If you haven’t had a ‘proper’ holiday since 2019, you may be joining the rush for sunnier climes and a well-deserved break this Summer. There’s been little respite from the gloomy outlook of the last couple of years and a decent holiday is just the antidote. Or is it? Holiday stress is caused by the expense and high expectations.
What causes holiday stress?
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There’s the usual backlog at the passport office so woe betide you if you’ve left your renewal too late. The ferries are stuck in the docks and the M20 is a lorry park. Before you go near an airport, you’d better be jabbed or tested to meet ever-changing covid regulations which differ from country to country.
Where to Go?
Traditionally, in simpler times, holiday brochures would be pored over up to a year before travelling and the excitement and anticipation would start as soon as a booking is made. Now, online choices are overwhelming and reviews make decisions even more difficult and more likely to cause holiday stress.
How do you please a family of four who all have different interests? Who gets to choose if she loves laying in the sun and he loves fell walking? And ‘abroad’ doesn’t seem as exotic or far away as it used to be. Just more expensive to get to.
If you only have beer money for champagne destinations, do you go for it and spend the rest of the year paying off the credit card or stick to a budget and have less fun? Even cheap family holidays can run into thousands. Is it worth risking the expense if the job is uncertain or the business struggling?
The short answer is often ‘yes’. A holiday is a chance to reset, unwind and get away from the pressures of daily life. You would think that holidays are good for our mental health but that isn’t always the case. Here is some guidance on how to avoid the catastrophes that can scupper the best laid plans and lead to meltdowns and holiday stress.
Avoid Scammers and that cause of holiday stress
Along with the house and the car, holidays are among the biggest purchases we make.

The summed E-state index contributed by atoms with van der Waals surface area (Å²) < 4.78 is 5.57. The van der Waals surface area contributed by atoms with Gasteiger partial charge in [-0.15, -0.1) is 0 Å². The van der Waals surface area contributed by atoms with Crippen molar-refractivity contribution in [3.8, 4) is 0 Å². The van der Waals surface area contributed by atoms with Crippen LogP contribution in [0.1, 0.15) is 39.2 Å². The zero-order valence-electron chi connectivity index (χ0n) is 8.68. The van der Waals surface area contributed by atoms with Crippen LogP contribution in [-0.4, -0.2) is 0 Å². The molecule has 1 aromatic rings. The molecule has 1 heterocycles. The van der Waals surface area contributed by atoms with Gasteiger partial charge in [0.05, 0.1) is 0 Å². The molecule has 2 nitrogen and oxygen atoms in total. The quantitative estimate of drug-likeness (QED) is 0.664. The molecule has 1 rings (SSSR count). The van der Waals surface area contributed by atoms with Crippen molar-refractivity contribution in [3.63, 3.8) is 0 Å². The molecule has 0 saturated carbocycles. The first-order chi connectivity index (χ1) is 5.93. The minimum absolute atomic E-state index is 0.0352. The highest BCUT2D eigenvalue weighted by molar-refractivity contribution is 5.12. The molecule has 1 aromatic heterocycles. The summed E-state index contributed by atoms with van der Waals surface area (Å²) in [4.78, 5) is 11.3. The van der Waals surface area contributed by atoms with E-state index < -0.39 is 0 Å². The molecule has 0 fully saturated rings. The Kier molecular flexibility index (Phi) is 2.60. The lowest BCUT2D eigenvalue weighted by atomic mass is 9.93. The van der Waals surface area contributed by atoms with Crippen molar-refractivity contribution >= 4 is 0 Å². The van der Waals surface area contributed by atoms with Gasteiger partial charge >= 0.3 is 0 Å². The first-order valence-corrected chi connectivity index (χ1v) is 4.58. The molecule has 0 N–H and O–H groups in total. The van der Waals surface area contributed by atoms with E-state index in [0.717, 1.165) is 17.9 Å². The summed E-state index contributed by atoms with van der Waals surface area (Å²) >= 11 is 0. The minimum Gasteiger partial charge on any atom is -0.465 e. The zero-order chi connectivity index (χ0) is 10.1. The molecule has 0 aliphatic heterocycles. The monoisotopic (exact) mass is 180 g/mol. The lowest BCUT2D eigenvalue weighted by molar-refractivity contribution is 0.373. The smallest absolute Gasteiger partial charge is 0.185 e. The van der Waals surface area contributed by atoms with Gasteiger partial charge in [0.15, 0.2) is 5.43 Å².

When possible, make sure your booking is protected by authorities who uphold standards and safeguard against fraud. In these uncertain economic times, travel companies are going bust and scammers are taking payment for villas that don’t exist. Word-of-mouth recommendations are worth more than online reviews which could be fake.
If there’s conflict in the family or your relationship isn’t great, a holiday won’t make the problems go away and could make them much worse. Being stuck in a resort with an evil step-sister or a partner you fell out of love with four holidays ago isn’t worth the grief or disappointment. They bring their personalities with them and so do you. Only go on holiday with people you like, who want to be with you as much as you want to be with them.
Regular travellers have a checklist of things to do to make a holiday run smoothly and avoid holiday stress. This checklist can be mind-bogglingly overwhelming. Never mind the toothbrush, there are a million things to forget. Documents, tickets, currency, medication, and clothes for every kind of weather disaster, to name but a few. A holiday can be wrecked if you proudly run through your completed checklist when you get to the hotel only to find that two-year-old Sophie’s favourite Bunnykins is still on the kitchen table.
What Kind are You?
There are different styles of holidaymaker. ‘Military mum’ is an uber-efficient packer who is completely frazzled and hates her ungrateful brood for being so unhelpful. She might be a bit less cross by day three of the holiday. On the way to the airport, ‘laid back dad’ and ‘workaholic dad’ still aren’t sure where they’re going because it’s as much as they could do to turn up. ‘Anxious Eds and Annies’ have to go back and check the house is locked 15 times before leaving home. Just as well they head off with three hours to spare. And they need a large gin and three diazepams to get them on the plane.
Once at their chosen destination, these ‘types’ stay in character. There’s the itinerary organiser who pre-books restaurants having checked menus online and has five different ‘fun’ activities organised for everyone. Every day. At the other extreme, there’s the paralytic parent type who doesn’t sober up for the duration and never leaves the poolside bar. Kids become sullen and stroppy if there are too many sights to see or go feral and get really bad sunburn if left to their own devices. It’s not surprising that some people need a holiday to get over their holiday.
Pack the Pills
Take your own chemist with you and get gold-plated travel insurance or some terrible disease or accident will spoil your fun. Pack pills for a dodgy tummy, cream for insect bites and sunburn and contraceptives if you don’t want to come back with an extra passenger. Hiring those cute scooters in Greece and Italy and tearing down gravel roads, bare-armed and carefree like the locals is the road to local hospital hell. Don’t do it.
If you really can’t live without tea bags and Marmite, stay at home. If you don’t like the local cuisine, chances are you won’t like the locals either (too ‘foreign’). At their best, holidays are happy, memory-making adventures. After a few weeks back home, the holiday stress, inconveniences and arguments are forgotten and the holiday takes on a rose-tinted hue, sunlit social media selfies a testimony to a perfect holiday. It’s no wonder we keep going back for more of the dream.